The Mongols (1961)
"I mongoli" (original title)

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Genghis Khan and his Mongol army invade Poland and lay siege to the city of Cracow. The Polish king tries to make peace in order to save his city, and Genghis Khan seems amenable to that. ... See full summary »

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Credited cast:
Antonella Lualdi ...
Franco Silva ...
Stepen of Crakow
Gianni Garko ...
Henry de Valois
Roldano Lupi ...
Gabriella Pallotta ...
Gabriele Antonini ...
Pierre Cressoy ...
Mario Colli ...
Prince Stefan's ally
George Wang ...
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Andrej Gardenin ...
Vittorio Sanipoli


Genghis Khan and his Mongol army invade Poland and lay siege to the city of Cracow. The Polish king tries to make peace in order to save his city, and Genghis Khan seems amenable to that. However, his son Ogotai is itching for war, and his mistress eggs him on to defy his father and take the city. Written by

Plot Summary | Add Synopsis


A Savage Era Explodes On The Screen!


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Release Date:

31 August 1961 (Italy)  »

Also Known As:

The Mongols  »

Company Credits

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Technical Specs

Sound Mix:



Aspect Ratio:

2.35 : 1
See  »

Did You Know?


Popularized by John Green's Crash Course YouTube series (3-second raid scene) every time he mentions "The Mongols". See more »


During an invasion of the Mongols a character is seen dressed in a sleeveless jacket defending another nailed to a wheel. Ogotai (Jack Palance) drags him down with his whip, only this time the character has lost his sleeveless leather jacked, and is wearing only a wide shirt. See more »


Referenced in Matinee (1993) See more »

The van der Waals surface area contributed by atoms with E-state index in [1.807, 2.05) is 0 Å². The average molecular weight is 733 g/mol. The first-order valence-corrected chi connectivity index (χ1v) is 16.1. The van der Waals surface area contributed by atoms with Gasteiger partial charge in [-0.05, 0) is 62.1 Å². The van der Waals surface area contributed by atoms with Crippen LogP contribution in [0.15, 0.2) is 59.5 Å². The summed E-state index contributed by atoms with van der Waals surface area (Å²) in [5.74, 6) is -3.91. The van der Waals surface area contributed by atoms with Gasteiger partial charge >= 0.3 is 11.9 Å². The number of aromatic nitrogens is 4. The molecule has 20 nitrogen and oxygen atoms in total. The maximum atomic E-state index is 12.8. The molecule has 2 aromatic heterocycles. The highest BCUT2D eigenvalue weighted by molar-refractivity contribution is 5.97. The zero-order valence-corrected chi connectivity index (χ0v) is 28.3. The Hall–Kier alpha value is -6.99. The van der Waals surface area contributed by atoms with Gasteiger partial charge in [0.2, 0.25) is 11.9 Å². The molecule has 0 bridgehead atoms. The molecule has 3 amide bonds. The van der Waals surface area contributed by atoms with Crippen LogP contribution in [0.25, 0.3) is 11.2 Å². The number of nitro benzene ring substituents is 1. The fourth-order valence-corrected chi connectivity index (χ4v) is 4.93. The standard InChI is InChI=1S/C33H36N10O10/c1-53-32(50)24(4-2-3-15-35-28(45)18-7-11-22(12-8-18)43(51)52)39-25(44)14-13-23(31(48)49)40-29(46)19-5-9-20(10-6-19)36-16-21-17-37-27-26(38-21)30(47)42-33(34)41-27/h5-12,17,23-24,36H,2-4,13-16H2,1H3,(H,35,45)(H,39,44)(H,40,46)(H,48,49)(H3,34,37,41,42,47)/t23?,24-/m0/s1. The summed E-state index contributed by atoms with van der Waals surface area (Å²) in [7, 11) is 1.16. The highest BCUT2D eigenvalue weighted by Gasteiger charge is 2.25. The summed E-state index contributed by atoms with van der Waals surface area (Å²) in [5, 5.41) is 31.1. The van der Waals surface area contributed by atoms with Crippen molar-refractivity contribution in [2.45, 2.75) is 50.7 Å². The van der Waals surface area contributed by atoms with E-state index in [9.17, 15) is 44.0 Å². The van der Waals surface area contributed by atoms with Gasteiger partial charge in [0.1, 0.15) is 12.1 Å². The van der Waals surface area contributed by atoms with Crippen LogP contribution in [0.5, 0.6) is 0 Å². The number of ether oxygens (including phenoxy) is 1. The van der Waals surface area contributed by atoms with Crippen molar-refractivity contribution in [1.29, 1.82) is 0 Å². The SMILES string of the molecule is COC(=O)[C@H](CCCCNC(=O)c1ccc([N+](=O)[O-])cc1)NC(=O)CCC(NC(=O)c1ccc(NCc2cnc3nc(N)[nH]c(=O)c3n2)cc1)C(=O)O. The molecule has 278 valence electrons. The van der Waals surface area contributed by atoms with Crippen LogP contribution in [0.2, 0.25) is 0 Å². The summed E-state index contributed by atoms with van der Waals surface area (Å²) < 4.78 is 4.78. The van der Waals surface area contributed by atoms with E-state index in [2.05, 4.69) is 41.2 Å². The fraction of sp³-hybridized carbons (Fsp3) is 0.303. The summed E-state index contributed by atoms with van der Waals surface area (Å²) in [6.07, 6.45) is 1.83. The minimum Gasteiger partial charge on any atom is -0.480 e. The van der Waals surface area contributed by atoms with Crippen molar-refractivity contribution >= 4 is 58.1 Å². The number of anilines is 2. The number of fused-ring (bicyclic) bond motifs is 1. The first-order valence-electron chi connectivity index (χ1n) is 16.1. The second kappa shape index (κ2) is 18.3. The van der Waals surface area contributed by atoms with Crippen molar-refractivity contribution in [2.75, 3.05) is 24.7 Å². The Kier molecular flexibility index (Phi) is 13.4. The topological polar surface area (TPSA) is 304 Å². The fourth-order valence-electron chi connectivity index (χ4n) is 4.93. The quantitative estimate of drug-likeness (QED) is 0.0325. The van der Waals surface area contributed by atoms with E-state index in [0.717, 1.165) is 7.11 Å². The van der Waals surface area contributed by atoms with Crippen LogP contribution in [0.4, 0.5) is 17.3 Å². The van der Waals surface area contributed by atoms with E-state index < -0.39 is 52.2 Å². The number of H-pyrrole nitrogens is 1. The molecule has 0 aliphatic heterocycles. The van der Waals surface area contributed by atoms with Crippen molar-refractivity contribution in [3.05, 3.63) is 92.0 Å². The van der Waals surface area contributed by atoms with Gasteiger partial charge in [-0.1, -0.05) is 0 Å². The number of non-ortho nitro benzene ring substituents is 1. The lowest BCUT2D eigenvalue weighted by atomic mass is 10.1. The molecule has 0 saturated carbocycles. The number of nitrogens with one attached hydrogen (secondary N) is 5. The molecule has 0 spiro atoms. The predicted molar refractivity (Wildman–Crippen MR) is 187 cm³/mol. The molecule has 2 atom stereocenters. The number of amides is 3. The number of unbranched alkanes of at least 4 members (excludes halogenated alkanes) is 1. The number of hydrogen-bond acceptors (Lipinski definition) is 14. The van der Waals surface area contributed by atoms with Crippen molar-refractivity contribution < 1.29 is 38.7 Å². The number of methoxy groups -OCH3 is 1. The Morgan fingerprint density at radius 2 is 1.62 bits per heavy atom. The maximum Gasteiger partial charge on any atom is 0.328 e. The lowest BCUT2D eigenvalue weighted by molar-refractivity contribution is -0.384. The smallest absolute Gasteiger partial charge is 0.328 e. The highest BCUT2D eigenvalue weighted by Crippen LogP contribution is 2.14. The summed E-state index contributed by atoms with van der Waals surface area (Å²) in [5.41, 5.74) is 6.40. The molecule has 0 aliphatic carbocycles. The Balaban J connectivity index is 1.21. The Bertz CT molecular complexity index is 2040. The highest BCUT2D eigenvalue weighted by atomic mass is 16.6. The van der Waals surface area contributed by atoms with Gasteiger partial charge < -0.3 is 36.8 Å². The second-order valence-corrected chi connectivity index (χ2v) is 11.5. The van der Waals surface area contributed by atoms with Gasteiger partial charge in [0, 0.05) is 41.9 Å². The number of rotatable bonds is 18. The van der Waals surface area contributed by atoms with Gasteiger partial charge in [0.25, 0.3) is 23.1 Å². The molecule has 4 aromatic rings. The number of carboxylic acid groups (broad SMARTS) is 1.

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User Reviews

Better than history
7 May 2007 | by (Derby, England) – See all my reviews

This is a highly entertaining Italian epic -- provided that you watch it for fun and not as a history lesson. The real Genghis Khan, historians tell us, was responsible for the deaths of some 20 million people, roughly a tenth of the known world, but in this version Roldano Lupi, bewhiskered and benign, comes across as a sort of Mongolian Father Christmas. As his evil son, Ogotai, Jack Palance has the time of his life dispensing cruelties and whippings with his usual leering relish, but he also imbues his role with a certain depth of character. Palance, carrying on where his maniac charioteer in Barabbas left off, is easily the best actor on show and more than anyone else holds the film together. By contrast, his leading lady is simply hilarious. "We Mongols..." says Anita Ekberg, looking exactly like Anita Ekberg and soon to go for a nude swim in the local river – shamelessly cashing in on her popular performance in La Dolce Vita where she waded into the Trevi Fountain. Her incongruous appearance is explained away by the fact that the Mongols abducted her from her homeland, but one wonders whether they acquired her from modern-day Sweden. Star Trek fans will be pleased to see Lawrence Montaigne, alias Spock's love rival Stonn, in an early role as an ally of Prince Stefan. (Italian references wrongly credit him as the King of Poland, but he's actually the one who changes clothes with Stefan to fool the Mongols). The remarkable score – not too well transferred in the American prints – is by film music legend Mario Nascimbene who has evidently tried to repeat the barbaric qualities of The Vikings. In his autobiography Nascimbene explains that the harsh percussion for The Mongols was achieved using ordinary household utensils. He even toured the Rome shops asking if they had a casserole dish in F-sharp or a frying pan in D-flat, and he was perhaps lucky to get out before they rang for the white coats. Back at the recording studio, conductor and friend Franco Ferrara was well accustomed to these musical eccentricities and asked if the RAI Sinfonica was always going to have a kitchens department? However, one must admit that the final score is both magnificent and ingenious. Dino Solari's choreography for the Mongol court is surprisingly erotic for its day, but disappointingly the US version has some clumsy cuts to exclude the bit where one of the male dancers gets astride and rolls round the floor with a scantily clad girl dancer. Adult ballet fans can see the uncut version on the French video release from Film Office Peplum. The battle scenes, where the Mongols are outwitted into entering a swamp where they all drown, were obviously filmed in two places. We begin in Yugoslavia where the location scenes were shot, then minutes later cut to the studio tank in Rome. Only the Italian epics can get away with this, of course, and all in all, this is a movie full of rich pickings. As long as you aren't expecting to see Henry V, it's a diverting way to spend a couple of hours.

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